We're trying a new experiment, something we first heard about on the BBC show Tudor Monastery Farm. In one of the episodes (the first one is at the link--there are 6 episodes total, plus a special) they talked about making tree hay.
What is tree hay? In Britain, up until about 100 or so years ago, instead of growing grass for hay in pastures, certain types of fast growing and nutritious trees (poplar, hazel, willow, etc) were grown in rows. They were trimmed down (coppiced or pollarded) each fall, the trimmings were dried, tied in bundles and stacked to be stored as hay. Tree hay was less susceptible to loss from an unexpected rainstorm, unlike grass hay (very important in a rainy climate.) Making hay from trees also left the limited amount of arable land open for planting other crops. Tree hay fell out of fashion when mechanization became widely available.
Here in these united States, with our vast acreages, tree hay never caught on. We've always had lots of open spaces for pastures...so the story goes.
That's not our story here on our farm. We don't have lots of space for pastures. We have 6/10 of an acre to work with (the remaining 10 acres are steep, treed hillside. We have other plans for that.) On that 6/10 of an acre, we have to fit in our house, greenhouse, woodshed, barn, garage, guest house, shop, chicken coops (2), orchard, garden area, and two barnyard areas for 4 goats and two pigs. Not a lot of spare room.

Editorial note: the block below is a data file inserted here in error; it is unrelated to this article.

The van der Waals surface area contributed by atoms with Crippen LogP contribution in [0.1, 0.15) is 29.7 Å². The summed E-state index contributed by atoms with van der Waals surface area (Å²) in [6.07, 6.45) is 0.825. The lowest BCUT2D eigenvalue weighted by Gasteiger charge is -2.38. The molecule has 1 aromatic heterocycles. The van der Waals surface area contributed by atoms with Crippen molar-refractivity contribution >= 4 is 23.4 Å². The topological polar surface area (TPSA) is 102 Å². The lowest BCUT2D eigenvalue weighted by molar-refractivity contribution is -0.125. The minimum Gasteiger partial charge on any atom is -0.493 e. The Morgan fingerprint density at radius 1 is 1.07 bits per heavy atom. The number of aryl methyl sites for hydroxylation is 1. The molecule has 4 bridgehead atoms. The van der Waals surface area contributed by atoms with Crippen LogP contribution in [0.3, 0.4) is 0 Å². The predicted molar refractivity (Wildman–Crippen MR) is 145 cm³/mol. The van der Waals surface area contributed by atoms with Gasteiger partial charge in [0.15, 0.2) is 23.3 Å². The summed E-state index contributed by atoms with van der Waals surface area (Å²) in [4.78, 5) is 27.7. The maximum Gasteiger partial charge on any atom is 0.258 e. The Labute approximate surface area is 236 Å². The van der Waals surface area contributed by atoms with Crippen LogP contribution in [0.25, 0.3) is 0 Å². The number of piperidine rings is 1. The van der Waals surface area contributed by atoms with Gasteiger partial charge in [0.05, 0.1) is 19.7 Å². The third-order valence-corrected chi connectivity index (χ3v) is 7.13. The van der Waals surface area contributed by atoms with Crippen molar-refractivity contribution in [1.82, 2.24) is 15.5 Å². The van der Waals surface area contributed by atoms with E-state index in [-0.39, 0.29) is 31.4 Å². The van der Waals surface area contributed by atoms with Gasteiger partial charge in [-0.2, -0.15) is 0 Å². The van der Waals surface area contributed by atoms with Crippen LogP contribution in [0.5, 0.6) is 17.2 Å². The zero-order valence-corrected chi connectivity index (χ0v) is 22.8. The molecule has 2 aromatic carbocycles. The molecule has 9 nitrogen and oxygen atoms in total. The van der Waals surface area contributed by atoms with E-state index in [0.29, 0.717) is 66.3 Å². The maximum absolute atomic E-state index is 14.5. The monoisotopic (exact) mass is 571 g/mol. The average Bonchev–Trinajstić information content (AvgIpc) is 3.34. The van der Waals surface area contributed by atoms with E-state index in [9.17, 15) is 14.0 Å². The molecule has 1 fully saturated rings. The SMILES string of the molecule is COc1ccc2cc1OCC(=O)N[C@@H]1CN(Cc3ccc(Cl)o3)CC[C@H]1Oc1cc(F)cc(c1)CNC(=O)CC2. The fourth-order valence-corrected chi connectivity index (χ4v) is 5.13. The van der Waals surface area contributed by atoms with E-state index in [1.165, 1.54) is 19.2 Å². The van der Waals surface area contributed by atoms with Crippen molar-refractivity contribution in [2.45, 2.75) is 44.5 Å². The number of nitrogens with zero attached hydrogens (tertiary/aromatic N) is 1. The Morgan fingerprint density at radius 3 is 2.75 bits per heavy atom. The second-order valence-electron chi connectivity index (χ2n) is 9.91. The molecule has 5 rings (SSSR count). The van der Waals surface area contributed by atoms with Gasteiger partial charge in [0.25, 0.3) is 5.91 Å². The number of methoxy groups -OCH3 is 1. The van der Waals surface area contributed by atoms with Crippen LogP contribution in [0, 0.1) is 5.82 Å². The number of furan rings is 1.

BUT! Along our western property line, there was room to plant a row of trees! Me being me, I started researching.
The best information I could find gave the following yields:
One tree produces 8-10 bundles of branches, 3' long and 2' around (called faggots). One faggot is supposed to feed one cow for one day. So, figure roughly one tree per week per
cow. I've always heard the rule of thumb is 4 to 5 goats is equal to one
cow (regarding amount of feed needed.) So one tree should feed 4 goats
for one week, all things being equal. I multiplied from there (6 months/26 weeks of winter when stored hay is needed=30 trees for 4 goats), tucked in a comfortable margin of error (double the 30 trees for kids, herd expansion, and bad harvest years), and came up with 60 trees.
I chose willow trees to plant. Willows are an extremely useful plant. I figured that even if the tree hay didn't work out, I could use branches for basketry, decorations, or fencing. Willows are also useful in folk medicine (asprin!), making rooting compound for seedlings, and can even feed bees! There were no drainages, water lines or foundations (ours or our neighbor's) anywhere near the property line, so that was all good (willows have spreading root systems and can cause trouble if planted near water lines or structures.) As an added bonus, the prevailing winds come from that side of the property, so the willows should work as a windbreak, too.
We ordered 60 willows last month and planted them in one long row down our property line. All but a couple are doing well and already putting out leaves. In spring, we'll replace any that didn't make it through the winter. Next August or September, we'll do our first tree hay harvest.
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